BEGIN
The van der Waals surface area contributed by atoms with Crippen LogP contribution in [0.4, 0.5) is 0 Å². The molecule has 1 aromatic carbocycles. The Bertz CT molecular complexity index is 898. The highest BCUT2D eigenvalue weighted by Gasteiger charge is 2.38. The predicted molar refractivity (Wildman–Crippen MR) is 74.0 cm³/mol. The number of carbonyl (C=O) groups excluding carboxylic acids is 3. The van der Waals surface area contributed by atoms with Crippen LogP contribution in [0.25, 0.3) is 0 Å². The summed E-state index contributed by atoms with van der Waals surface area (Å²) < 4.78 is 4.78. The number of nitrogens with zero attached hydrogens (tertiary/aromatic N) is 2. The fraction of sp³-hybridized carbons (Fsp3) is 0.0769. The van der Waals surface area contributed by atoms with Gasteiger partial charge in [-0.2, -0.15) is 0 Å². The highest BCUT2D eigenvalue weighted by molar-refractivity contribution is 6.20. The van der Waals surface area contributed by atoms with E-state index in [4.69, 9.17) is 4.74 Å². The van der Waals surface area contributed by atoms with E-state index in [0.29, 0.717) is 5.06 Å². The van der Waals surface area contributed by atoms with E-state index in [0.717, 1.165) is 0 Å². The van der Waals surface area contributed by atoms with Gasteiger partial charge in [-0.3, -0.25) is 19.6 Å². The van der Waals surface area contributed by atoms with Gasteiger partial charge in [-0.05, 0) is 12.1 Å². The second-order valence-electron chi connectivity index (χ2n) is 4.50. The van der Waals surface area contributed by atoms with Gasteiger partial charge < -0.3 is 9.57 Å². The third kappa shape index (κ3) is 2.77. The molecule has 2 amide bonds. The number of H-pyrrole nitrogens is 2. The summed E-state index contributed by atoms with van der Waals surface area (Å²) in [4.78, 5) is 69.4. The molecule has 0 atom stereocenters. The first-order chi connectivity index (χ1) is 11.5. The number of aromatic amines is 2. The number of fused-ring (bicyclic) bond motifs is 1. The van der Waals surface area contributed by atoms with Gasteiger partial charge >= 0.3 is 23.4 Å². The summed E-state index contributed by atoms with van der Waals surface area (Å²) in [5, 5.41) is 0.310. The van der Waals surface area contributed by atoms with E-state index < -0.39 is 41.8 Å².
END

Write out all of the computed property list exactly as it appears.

The van der Waals surface area contributed by atoms with Crippen LogP contribution in [0.4, 0.5) is 0 Å². The molecule has 1 aromatic carbocycles. The Bertz CT molecular complexity index is 898. The highest BCUT2D eigenvalue weighted by Gasteiger charge is 2.38. The predicted molar refractivity (Wildman–Crippen MR) is 74.0 cm³/mol. The number of carbonyl (C=O) groups excluding carboxylic acids is 3. The van der Waals surface area contributed by atoms with Crippen LogP contribution in [0.25, 0.3) is 0 Å². The summed E-state index contributed by atoms with van der Waals surface area (Å²) < 4.78 is 4.78. The number of nitrogens with zero attached hydrogens (tertiary/aromatic N) is 2. The fraction of sp³-hybridized carbons (Fsp3) is 0.0769. The van der Waals surface area contributed by atoms with Gasteiger partial charge in [-0.2, -0.15) is 0 Å². The highest BCUT2D eigenvalue weighted by molar-refractivity contribution is 6.20. The van der Waals surface area contributed by atoms with E-state index in [4.69, 9.17) is 4.74 Å². The van der Waals surface area contributed by atoms with E-state index in [0.29, 0.717) is 5.06 Å². The van der Waals surface area contributed by atoms with E-state index in [0.717, 1.165) is 0 Å². The van der Waals surface area contributed by atoms with Gasteiger partial charge in [-0.3, -0.25) is 19.6 Å². The van der Waals surface area contributed by atoms with Gasteiger partial charge in [-0.05, 0) is 12.1 Å². The second-order valence-electron chi connectivity index (χ2n) is 4.50. The van der Waals surface area contributed by atoms with Gasteiger partial charge < -0.3 is 9.57 Å². The third kappa shape index (κ3) is 2.77. The molecule has 2 amide bonds. The number of H-pyrrole nitrogens is 2. The summed E-state index contributed by atoms with van der Waals surface area (Å²) in [4.78, 5) is 69.4. The molecule has 0 atom stereocenters. The first-order chi connectivity index (χ1) is 11.5. The number of aromatic amines is 2. The number of fused-ring (bicyclic) bond motifs is 1. The van der Waals surface area contributed by atoms with Gasteiger partial charge >= 0.3 is 23.4 Å². The summed E-state index contributed by atoms with van der Waals surface area (Å²) in [5, 5.41) is 0.310. The van der Waals surface area contributed by atoms with E-state index < -0.39 is 41.8 Å².